The Right to Information Act has been among the notable laws passed by the UPA government. This landmark legislation allows every citizen of this country to ask for and get details of any publicly funded institution, scheme or project. It has been routinely reported that the mere mention of invoking this Act puts fear into the hearts of government officials, who now think twice before resorting to malpractices or denying citizens their due services.
It is no exaggeration to say that this single piece of legislation has changed the realities of governance considerably. Citizens from all walks of life have applied for and obtained information under this law. A few very good examples of this have been profiled in this publication itself (e.g. see here). Previously, a lot of this information was extremely difficult to come by, because officials did their best to withhold it. One can see why; now, with more information about governance publicly available, there have been several disclosures and indictments of corrupt officials. And this trend is likely to continue for the foreseeable future at least, despite attempts by some state governments to dilute the law in practice.
However, like many other laws, this one too suffers from some lacunae. In its present form, the law requires citizens to physically go to government offices to fill out and submit their RTI applications, and this clearly limits its potential. Also, the law in its present form does not have adequate provisions on anonymity for the applicant. Therefore,in quite a few cases, the fear that the government official against whom the application is filed will find out who the applicant is has deterred people from accessing this law. Once these issues are addressed, the use of the law is likely to further increase, and even more skeletons from government closets are bound to tumble out.
While we look forward to that day, we must also contend with a growing risk that is becoming increasingly evident. The present system of administering the RTI law includes one odd fact: a government servant, who is unlikely to be penalised for non-performance of his primary duty, can be held to account for non-compliance under this law, and even fined out of his own pocket for this. This has led to a situation where government officials sometimes place greater importance to RTI applications than to their primary duties, because they do not want to be pulled up or penalised for failing to look into an RTI application.
If RTI applications continue to rise in number, it will not be too long before the system as we know collapses and will have to be overhauled. That would be risky, because some of the good features of the law could be diluted during such an over-haul. It would be prudent, therefore, to pre-empt this now, in the interest of preserving the gains the law has given us so far.
Any move by government departments to voluntarily disclose more of their work will in fact save both time and money, and usher in increased transparency. And since most departments have already instituted some level of digitisation - and others are following in this course - it will take them little or no extra effort to put information on the Internet, that can then be accessed by citizens in their homes and offices, and even at Internet kiosks. The Indian government is also in the process of introducing 100,000 Common Service Centres and whether the government may understand it or not, this is a huge step towards wide-spread Internet accessibility, and will take us some distance towards implementing 'Internet for all'. It requires no second guesses that these Internet centres will be spaces where the right to information in its new digital avatar would be operative.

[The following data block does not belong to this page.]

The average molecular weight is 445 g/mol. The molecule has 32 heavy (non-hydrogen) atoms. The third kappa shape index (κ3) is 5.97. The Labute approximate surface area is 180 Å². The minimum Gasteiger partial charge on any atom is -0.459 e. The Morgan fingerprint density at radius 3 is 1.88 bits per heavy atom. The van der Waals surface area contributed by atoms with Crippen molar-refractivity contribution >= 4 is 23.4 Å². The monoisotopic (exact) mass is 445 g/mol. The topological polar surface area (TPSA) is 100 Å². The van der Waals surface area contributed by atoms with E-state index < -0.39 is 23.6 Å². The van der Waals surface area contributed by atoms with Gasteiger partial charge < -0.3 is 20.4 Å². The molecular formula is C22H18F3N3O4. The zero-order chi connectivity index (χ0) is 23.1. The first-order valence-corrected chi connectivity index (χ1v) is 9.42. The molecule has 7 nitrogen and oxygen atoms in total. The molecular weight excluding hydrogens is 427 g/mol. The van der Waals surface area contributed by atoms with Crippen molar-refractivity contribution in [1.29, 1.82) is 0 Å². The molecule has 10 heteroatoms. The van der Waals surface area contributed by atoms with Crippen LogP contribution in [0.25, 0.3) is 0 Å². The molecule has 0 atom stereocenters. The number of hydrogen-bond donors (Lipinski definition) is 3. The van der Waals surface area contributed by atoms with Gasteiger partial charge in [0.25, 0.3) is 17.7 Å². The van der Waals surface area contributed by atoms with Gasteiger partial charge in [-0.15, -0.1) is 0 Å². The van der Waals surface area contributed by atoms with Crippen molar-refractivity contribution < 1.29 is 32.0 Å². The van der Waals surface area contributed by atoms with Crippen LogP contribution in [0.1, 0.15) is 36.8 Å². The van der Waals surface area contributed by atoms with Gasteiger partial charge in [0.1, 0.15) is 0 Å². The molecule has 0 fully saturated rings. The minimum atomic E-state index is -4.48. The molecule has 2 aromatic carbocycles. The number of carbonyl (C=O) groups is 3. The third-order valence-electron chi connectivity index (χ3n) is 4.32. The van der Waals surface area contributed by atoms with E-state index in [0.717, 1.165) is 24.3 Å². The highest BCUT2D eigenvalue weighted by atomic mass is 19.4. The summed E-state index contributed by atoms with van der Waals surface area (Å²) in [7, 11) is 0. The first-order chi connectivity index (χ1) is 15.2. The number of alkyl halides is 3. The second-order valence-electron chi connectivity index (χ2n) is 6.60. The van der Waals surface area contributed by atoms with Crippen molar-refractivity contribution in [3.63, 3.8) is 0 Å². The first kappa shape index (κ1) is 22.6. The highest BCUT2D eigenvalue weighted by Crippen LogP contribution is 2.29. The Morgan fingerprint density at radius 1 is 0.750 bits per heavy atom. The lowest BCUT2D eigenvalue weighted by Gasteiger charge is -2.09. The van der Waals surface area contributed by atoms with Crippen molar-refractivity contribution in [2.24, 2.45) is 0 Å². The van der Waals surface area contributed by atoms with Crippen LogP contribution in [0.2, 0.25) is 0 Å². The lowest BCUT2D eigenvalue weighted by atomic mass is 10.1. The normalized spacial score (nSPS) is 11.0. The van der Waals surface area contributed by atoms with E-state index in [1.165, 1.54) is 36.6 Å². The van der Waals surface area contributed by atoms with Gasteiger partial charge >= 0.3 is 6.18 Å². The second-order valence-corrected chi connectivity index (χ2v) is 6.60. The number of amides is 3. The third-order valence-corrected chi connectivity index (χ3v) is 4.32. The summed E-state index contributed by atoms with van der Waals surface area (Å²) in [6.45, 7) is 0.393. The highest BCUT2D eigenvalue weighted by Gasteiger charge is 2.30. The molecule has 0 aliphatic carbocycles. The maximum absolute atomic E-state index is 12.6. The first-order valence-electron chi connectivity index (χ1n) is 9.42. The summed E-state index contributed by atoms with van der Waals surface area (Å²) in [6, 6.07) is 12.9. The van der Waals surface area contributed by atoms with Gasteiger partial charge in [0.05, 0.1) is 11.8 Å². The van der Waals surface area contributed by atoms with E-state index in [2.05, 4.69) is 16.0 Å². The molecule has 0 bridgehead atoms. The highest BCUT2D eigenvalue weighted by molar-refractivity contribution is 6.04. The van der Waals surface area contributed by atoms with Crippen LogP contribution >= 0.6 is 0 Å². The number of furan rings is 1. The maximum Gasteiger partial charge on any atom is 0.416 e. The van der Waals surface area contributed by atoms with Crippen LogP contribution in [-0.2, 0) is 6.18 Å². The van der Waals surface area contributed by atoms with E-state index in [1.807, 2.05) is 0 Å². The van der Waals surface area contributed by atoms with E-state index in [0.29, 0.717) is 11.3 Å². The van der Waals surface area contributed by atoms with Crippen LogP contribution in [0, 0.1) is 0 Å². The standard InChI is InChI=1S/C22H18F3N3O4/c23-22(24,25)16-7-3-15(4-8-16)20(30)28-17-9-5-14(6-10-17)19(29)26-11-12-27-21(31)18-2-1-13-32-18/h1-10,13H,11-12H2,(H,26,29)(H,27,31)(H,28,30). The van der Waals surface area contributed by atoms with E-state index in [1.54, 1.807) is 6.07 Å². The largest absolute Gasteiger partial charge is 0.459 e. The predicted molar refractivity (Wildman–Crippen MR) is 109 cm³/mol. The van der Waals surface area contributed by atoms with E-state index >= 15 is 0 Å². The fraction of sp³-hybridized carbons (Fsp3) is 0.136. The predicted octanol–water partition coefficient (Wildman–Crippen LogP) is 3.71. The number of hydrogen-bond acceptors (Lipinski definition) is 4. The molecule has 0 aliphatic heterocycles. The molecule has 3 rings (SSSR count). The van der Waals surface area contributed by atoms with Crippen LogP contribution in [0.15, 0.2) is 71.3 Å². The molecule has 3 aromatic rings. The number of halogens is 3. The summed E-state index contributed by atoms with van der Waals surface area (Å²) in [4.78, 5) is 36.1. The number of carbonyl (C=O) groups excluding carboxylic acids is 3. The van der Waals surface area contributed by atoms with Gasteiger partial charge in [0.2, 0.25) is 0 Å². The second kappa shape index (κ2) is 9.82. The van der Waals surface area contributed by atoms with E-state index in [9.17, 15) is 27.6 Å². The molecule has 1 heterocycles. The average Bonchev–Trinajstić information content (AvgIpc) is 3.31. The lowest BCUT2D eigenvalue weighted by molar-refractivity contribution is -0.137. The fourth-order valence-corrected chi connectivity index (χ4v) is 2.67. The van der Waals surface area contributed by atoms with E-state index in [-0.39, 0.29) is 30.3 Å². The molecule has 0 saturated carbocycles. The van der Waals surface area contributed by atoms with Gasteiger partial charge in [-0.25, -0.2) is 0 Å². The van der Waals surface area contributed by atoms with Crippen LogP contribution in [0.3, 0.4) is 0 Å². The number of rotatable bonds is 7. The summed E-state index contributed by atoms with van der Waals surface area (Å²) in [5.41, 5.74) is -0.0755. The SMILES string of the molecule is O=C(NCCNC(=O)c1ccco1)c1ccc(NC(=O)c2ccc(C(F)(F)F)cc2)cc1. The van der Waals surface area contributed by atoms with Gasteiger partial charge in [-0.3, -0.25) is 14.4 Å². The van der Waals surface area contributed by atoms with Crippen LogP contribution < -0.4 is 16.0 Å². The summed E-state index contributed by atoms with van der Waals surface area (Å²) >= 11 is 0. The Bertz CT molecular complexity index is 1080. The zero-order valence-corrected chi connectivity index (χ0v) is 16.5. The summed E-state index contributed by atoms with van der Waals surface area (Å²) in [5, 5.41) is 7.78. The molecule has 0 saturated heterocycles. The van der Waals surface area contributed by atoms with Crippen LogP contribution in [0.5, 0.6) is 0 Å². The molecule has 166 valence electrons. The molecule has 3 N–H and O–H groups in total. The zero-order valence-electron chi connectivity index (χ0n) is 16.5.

Given all this, it would be very foolish for any government department or agency to refuse such a request, since it would be a logical extension of its work and could be carried out without causing strain on resources.
As more and more information gets digitised and put on the Net, citizens are likely to access the CSCs in greater numbers, and use this information to question and reform governance systems. It would also give tele-centres more credibility, as the sheer number of people (in total numbers and percentage) who would access these spaces would go up exponentially. This symbiotic relationship between the Right to information movement and the 'Right to Internet' embodied through the Common Service Centres is likely to reinforce and strengthen each other.
A kind of censorship
This leads to the question: Should the governments' lack of interest in making suo motu disclosures be regarded as a kind of Internet censorship? The short answer is 'yes'. We are familiar with one understanding of censorship: namely, the non-presentation of material that has been found to be objectionable, especially in the performing and popular arts. But censorship comes in other forms too. Indeed, non-production of information is even more pernicious that mere concealment, and we should be as alert to this kind of censorship as the more familiar type.
Access to information and the knowledge derived from it forms the basis for power relations in society, and for discrimination. However, once information that is meant to be on the public domain is out there and can be seen and accessed by all, hopefully issues of power and discrimination can be addressed. There is no guarantee of this, of course, but it is certain that without high and broad standards for public disclosure, too much of government will remain locked up in the embrace of vested, influential groups alone. On the other hand, as history has shown, once citizens know what is due to them, and a fair means of making this available is known, they will settle for nothing less. And that's the way it should be.